Interested in a cure for seizures? Here's where you can immediately help.

Feel free to share any of these posts. There are no copyrights on any of them, they are for anyone, anyplace, anytime for whatever reason. All of my love, from a man who just simply misses his son, and believes in the decency of people around the world,

**To reach the author of this blog Mike, the best email account is a silly one, but goes right to my phone. Technology is so cool. Its Thank you for reading this blog, and its been such a good project, in that it has helped others and me as well. May you all live life to the fullest, we have no idea when it shall be our last "dance."

With much love, I am proud of the Angelman Syndrome Foundation. If you can help them, and families with this condition, please consider donating to them at They are on Charity Navigator, and have done a phenomenal job over the years, on the awareness and research side.

Monday, May 28, 2012

A Father and His Son

It goes against the natural order of things, to have to bury your own child. I am not alone on this, as many families across the USA, and around the world, have been in this exact same set of circumstances. Tommy left us in November of 2009, and there are not enough tears to fill up a bucket. As men, it is ingrained in us, whether biologically or otherwise, not to cry, but cry us men do. We may show our emotions in ways not seen, silently, or through other means, but behind closed doors, tears are shed. A few weeks ago Alex, pictured here, asked about a picture of his older brother's handprint that is on our bedroom wall. I was able to tell him "that's your brother's hand painting", before later on, bursting out in tears. It hurt so bad, but it is my duty to tell him everything about his brother, and what Tommy meant to all of us, as well as to so many other people, who were a part of his lives.

I'm thankful. Tommy lived five years on this Earth, but he walked tall. I am grateful to God that he was loved, and that not only our family, but countless family that we didn't know exist with other last names, were in his corner. Our family is thankful for those who continue to support us, and even in the pain, we continue to meet people who inspire us, and keep us moving forward. Walking tall. Yesterday at Hillsborough Vineyards we met so many more of these angels, and it is with profound thanks, to have drank some wine with them, along with helping a good cause. One particular moment stands out yesterday, and that's when Alex showed up. It was comforting to walk with him, down by the vines, where the grapes are procured for the manufacture of wine. The views, just walking with Tommy's younger brother, gave me a greater appreciation for all of the love I have witnessed, even amongst the trail of tears. This walk, and his kiss at the end, made it all that more sweet.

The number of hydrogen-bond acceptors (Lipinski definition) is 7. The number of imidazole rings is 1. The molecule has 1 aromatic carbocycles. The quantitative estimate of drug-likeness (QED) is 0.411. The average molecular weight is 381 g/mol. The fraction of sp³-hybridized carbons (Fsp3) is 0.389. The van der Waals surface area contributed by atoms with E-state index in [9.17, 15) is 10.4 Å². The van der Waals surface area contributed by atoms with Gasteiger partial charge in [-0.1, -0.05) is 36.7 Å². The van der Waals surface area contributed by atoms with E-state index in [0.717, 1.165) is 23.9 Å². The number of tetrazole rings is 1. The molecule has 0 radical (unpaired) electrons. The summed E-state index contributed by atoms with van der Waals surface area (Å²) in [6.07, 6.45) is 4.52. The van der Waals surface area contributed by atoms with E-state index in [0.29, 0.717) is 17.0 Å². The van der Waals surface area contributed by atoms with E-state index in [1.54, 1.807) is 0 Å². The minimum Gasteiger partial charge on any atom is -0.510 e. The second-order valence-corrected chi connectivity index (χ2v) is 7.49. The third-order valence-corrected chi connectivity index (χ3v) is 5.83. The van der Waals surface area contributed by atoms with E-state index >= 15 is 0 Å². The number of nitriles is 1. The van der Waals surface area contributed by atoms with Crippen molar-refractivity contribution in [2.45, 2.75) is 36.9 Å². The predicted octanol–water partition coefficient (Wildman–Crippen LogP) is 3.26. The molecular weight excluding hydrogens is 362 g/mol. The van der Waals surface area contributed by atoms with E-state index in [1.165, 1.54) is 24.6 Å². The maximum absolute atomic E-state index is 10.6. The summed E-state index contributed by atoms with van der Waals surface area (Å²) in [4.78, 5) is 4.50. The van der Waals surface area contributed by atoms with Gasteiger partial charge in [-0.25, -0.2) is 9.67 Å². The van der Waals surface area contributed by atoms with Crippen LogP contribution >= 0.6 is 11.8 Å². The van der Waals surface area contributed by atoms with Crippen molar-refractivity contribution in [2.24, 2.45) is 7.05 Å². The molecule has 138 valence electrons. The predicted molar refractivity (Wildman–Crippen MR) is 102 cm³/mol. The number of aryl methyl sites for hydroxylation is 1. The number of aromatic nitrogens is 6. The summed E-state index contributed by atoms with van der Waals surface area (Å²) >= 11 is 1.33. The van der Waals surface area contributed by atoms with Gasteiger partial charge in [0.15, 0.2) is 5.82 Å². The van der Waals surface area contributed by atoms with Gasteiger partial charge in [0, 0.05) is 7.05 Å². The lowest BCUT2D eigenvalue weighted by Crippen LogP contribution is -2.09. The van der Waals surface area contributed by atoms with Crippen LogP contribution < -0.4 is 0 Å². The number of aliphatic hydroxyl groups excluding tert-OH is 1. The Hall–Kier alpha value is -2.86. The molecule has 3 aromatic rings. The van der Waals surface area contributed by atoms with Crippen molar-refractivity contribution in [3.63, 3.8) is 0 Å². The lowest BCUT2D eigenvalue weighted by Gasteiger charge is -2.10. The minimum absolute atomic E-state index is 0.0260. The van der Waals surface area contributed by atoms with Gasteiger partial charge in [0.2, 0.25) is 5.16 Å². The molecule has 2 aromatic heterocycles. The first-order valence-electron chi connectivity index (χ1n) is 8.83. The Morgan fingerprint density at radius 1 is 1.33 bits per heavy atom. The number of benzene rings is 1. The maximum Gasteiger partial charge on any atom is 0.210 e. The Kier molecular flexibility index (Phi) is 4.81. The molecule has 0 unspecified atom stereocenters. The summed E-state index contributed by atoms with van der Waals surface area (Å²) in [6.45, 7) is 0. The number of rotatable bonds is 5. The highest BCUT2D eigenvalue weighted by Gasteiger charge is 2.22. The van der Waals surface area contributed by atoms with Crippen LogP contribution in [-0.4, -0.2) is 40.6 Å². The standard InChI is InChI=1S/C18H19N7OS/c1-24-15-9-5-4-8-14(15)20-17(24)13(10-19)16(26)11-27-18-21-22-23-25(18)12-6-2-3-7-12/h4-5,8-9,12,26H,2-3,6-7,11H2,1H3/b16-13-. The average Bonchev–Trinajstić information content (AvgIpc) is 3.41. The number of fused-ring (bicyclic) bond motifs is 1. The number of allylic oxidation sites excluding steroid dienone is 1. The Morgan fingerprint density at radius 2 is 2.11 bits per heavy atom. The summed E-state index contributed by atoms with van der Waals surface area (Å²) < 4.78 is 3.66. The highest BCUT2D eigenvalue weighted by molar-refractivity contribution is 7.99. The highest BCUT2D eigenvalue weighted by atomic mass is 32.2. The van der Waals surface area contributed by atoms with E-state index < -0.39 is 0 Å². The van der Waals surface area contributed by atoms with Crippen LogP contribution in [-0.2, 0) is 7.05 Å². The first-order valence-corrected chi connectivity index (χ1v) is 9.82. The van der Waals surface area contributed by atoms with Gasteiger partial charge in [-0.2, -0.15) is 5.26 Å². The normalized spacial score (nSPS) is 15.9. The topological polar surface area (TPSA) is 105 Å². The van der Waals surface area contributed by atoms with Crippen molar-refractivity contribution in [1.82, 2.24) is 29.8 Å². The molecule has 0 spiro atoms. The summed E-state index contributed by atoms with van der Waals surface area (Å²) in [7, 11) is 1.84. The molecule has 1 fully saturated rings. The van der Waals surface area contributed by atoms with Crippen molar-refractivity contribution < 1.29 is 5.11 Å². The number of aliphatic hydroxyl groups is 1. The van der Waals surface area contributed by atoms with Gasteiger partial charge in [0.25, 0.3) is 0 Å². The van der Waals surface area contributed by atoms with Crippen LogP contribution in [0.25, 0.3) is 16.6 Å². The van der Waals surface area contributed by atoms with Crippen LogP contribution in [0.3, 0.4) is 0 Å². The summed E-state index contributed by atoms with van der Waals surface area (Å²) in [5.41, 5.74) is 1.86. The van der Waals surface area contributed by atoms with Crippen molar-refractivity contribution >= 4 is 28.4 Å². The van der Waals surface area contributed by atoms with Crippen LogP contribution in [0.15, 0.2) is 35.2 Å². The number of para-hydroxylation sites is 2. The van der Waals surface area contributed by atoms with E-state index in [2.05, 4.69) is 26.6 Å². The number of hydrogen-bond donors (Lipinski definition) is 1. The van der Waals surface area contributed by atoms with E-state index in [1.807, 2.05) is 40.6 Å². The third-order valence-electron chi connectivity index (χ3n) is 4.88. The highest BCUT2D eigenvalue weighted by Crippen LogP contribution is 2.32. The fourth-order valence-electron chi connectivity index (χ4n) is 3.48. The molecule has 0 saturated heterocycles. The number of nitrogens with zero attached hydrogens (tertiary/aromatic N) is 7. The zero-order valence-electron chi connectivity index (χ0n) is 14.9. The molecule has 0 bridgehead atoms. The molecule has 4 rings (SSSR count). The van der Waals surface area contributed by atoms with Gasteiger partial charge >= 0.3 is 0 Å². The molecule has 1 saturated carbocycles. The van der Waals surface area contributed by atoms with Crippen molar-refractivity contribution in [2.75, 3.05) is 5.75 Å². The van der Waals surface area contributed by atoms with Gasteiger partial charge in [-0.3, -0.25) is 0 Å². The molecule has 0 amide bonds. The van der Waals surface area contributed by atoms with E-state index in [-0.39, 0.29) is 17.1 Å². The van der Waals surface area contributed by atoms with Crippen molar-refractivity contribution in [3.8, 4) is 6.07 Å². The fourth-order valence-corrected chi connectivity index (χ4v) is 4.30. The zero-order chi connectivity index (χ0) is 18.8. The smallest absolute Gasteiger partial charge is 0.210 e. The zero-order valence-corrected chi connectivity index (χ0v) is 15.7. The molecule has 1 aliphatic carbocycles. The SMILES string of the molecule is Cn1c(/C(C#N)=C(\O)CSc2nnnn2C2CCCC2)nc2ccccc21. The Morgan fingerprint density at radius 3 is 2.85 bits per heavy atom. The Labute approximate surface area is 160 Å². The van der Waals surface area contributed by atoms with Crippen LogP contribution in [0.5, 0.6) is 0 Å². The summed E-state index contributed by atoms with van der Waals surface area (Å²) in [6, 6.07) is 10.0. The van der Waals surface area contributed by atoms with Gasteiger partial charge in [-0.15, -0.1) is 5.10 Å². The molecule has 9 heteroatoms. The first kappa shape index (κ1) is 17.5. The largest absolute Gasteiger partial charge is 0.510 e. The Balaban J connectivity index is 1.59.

Today is Memorial Day. There are countless families, who miss their son or daughter, who protected our great nation, and allowed this event to take place. There are no words. I am thankful that I was able to walk with my little guy, who's looking more and more like Tommy everyday, down by those vines and just "take it all in." Twenty one gun salutes will be fired today across this great country, in honor of these families. I don't have the ability to do so, because frankly, I dont want to get locked up firing my handguns or rifles in the air in honor of them, from my front yard. Yet, I am in my heart. To all those men and women, and their families who sacrified, whom gave all, thank you for that opportunity for a simple man to walk with his boy, and just have "that moment." Life is a challenge each and every day, but it is so much better due to the wonderful families that continue to fight epilepsy with love, and to those brave souls who made yesterday possible. 21 guns in my heart, yesterday, today, and always.

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